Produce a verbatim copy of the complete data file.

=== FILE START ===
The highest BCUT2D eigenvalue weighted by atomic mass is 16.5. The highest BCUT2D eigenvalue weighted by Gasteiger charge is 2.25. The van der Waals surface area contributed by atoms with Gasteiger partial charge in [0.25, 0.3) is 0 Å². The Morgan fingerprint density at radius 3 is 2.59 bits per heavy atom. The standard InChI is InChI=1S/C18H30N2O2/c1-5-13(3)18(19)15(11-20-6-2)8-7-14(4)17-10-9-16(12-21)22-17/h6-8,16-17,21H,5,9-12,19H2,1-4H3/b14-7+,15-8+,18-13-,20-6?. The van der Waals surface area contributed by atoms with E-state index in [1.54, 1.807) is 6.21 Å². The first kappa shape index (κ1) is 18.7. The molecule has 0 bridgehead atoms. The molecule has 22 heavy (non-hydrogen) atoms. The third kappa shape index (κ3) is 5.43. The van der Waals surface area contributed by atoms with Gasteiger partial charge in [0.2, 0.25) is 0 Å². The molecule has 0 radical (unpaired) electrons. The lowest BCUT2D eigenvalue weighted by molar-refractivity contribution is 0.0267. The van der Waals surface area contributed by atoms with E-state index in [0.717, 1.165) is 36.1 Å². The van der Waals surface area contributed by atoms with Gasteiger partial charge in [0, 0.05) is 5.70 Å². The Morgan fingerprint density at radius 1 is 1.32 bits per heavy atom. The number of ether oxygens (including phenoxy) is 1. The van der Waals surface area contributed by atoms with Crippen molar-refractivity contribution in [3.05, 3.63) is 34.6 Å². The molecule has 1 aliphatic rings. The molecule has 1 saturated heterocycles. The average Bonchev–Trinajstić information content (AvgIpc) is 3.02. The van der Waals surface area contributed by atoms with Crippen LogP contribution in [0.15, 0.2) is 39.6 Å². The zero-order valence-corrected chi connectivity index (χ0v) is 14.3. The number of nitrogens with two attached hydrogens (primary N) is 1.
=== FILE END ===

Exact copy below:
The highest BCUT2D eigenvalue weighted by atomic mass is 16.5. The highest BCUT2D eigenvalue weighted by Gasteiger charge is 2.25. The van der Waals surface area contributed by atoms with Gasteiger partial charge in [0.25, 0.3) is 0 Å². The Morgan fingerprint density at radius 3 is 2.59 bits per heavy atom. The standard InChI is InChI=1S/C18H30N2O2/c1-5-13(3)18(19)15(11-20-6-2)8-7-14(4)17-10-9-16(12-21)22-17/h6-8,16-17,21H,5,9-12,19H2,1-4H3/b14-7+,15-8+,18-13-,20-6?. The van der Waals surface area contributed by atoms with E-state index in [1.54, 1.807) is 6.21 Å². The first kappa shape index (κ1) is 18.7. The molecule has 0 bridgehead atoms. The molecule has 22 heavy (non-hydrogen) atoms. The third kappa shape index (κ3) is 5.43. The van der Waals surface area contributed by atoms with Gasteiger partial charge in [0.2, 0.25) is 0 Å². The molecule has 0 radical (unpaired) electrons. The lowest BCUT2D eigenvalue weighted by molar-refractivity contribution is 0.0267. The van der Waals surface area contributed by atoms with E-state index in [0.717, 1.165) is 36.1 Å². The van der Waals surface area contributed by atoms with Gasteiger partial charge in [0, 0.05) is 5.70 Å². The Morgan fingerprint density at radius 1 is 1.32 bits per heavy atom. The number of ether oxygens (including phenoxy) is 1. The van der Waals surface area contributed by atoms with Crippen molar-refractivity contribution in [3.05, 3.63) is 34.6 Å². The molecule has 1 aliphatic rings. The molecule has 1 saturated heterocycles. The average Bonchev–Trinajstić information content (AvgIpc) is 3.02. The van der Waals surface area contributed by atoms with Crippen LogP contribution in [0.15, 0.2) is 39.6 Å². The zero-order valence-corrected chi connectivity index (χ0v) is 14.3. The number of nitrogens with two attached hydrogens (primary N) is 1.